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All that glitters isn’t necessarily gold, as silver breaks out

All that glitters isn’t necessarily gold, as silver breaks out

Nine years ago, in September 2011 gold prices hit a record high against the US dollar, above $1,900 an ounce before retreating sharply, and finding a base just over four years later in November 2015, rebounding from lows of $1,050 an ounce.

The rise in the price of the yellow metal, in the wake of the financial crisis of 2008 was primarily driven by concerns about inflation, as the US Federal Reserve, along with other central banks embarked on massive stimulus programs, with the US central bank leading the way with a strategy of weakening the US dollar.

At around that time we also saw crude oil prices rise sharply, with Brent crude trading over $120 a barrel, which in turn helped to push the Reuters CRB index to a post financial crisis peak of $370.  

Just prior to these record highs in gold prices, we saw silver prices hit their own record highs in April of 2011, trading just shy of $50 an ounce before the precious metal imploded spectacularly, as a sharp rise in the value of the US dollar saw prices fall briefly below $14 an ounce in December 2015.

Since then silver prices have languished in the doldrums, trading for the most part of the last five years below $20 an ounce, while also posting a new ten year low earlier in March, falling briefly below $12 an ounce as a new wave of selling hit the precious metal as concerns about weaker industrial use demand knocked sentiment further.

The sell off seen in both gold and silver prices over the last decade was primarily driven by reduced concerns about inflation, as well as an expectation that the US Federal Reserve would start the process of exiting its massive post crisis stimulus plan.

Who can forget the initial taper tantrum that we saw all the way back in 2013, which saw US treasury yields spike and emerging markets drop sharply over concerns that the US Federal Reserve would slam on the brakes too sharply?

The slow recovery in gold prices since the lows of 2015 has seen the yellow metal outpace the gains seen in the silver price.

For the first part of this century gold and silver prices did have a tendency to track each other quite closely, however in the last decade this relationship has decoupled somewhat as we can see from the green line in the chart below.

This relationship, which is called the gold silver ratio can be useful in determining whether the correlations between the two have gone too far in one direction, or the other.

The decoupling in the relationship between silver and gold over the past few years appears to have come about as a result of a combination of factors, which include increased central bank purchases of gold, as well as haven buying on the part of hedge and pension funds, while silver prices have to a large extent been depressed by its dual purpose of also being used as an industrial metal.

In the case of silver, there was also the added factor that a lot of people got burnt rather badly on the move down from the 2011 record highs, which may well have deterred more speculative accumulations.

 Source: Bloomberg

As we can see from the chart above the gold/silver ratio (green line) has seen gold prices (white line) diverge sharply away from the lows of the ratio seen in 2011, to trade at a record high earlier this year above $110.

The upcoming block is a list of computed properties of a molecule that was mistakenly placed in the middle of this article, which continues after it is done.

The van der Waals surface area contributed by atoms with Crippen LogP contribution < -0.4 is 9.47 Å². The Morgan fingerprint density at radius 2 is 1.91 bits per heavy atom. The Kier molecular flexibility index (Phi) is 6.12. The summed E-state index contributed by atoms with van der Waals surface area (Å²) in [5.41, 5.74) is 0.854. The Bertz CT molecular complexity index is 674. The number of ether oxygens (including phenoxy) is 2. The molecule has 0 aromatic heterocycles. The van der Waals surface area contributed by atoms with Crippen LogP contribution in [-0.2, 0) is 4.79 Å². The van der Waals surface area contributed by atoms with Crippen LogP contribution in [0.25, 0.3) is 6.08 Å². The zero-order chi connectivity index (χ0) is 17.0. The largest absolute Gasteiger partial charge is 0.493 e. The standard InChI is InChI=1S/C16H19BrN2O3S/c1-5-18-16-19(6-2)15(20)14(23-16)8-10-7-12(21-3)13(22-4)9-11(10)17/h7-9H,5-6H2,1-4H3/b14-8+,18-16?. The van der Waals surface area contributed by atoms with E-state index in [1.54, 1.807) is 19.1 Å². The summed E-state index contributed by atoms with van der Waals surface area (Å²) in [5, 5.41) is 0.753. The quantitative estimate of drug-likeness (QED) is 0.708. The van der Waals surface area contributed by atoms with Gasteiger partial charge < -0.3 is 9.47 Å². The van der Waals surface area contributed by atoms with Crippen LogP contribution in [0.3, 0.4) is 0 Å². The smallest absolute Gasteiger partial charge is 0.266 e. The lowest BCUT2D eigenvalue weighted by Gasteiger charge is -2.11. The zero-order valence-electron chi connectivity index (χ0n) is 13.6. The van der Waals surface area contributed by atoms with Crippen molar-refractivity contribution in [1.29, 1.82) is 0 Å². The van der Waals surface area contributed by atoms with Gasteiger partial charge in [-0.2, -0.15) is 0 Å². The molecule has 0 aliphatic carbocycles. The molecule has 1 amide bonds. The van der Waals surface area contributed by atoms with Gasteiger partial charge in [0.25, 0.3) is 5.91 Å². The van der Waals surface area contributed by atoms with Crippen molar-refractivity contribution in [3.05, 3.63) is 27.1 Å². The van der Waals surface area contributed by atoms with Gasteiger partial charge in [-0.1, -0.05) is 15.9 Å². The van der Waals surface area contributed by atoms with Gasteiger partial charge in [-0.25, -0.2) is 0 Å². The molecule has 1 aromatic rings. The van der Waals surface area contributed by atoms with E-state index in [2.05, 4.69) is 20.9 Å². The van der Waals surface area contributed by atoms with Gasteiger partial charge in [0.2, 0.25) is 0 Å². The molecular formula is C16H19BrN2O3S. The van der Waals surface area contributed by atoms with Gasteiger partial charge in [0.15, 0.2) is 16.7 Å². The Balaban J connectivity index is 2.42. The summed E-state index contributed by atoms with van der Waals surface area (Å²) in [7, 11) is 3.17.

This trend was always likely to reverse, however timing the turn of any trend is always problematic, however the price action in silver over the past few days does appear to suggest we could be on the cusp of a significant readjustment, the only question being in how it is likely to affect future gold and silver price moves.

The consensus appears to be that gold prices will continue to move higher, with a new record high against the US dollar expected in the coming weeks, helping to complete the set with gold prices already at record highs against all the other G8 currencies.

If that plays out as expected and the gold/silver ratio continues to narrow then the natural conclusion is that silver prices will have to rise at a faster rate, than gold.

There is certainly scope for them to do so given that silver prices are still well below their record highs of 2011, however a word of warning is needed in that a fall in gold prices relative to silver would also have the same effect in seeing the gold silver ratio continue to fall.

Another way to play the relationship between gold and silver prices is in the form of the CMC Markets Precious Metals index, which in the wake of the big breakout in silver prices has also seen a nice move higher.

Precious Metals Index

Source: CMC Markets

With a weighting of 41.25%, relative to gold’s 29.1%, any outperformance in silver prices is likely to help drive this index higher. The remaining percentages of the index are made up of platinum and palladium. 

It is important to note that while prices have seen a decent move higher, the gains seen since the March lows have been quite significant, begging the question as to whether we need to see a pause, now that prices are almost 20% away from their long term 200 day moving average.

As we saw with the move down from the February peaks to the lows in March, we saw a sharp snap back when the price move became over extended.

This suggests that while silver prices might well continue to outperform on their own, the prices of gold, platinum and palladium might also have a part to play in the equation as well.    

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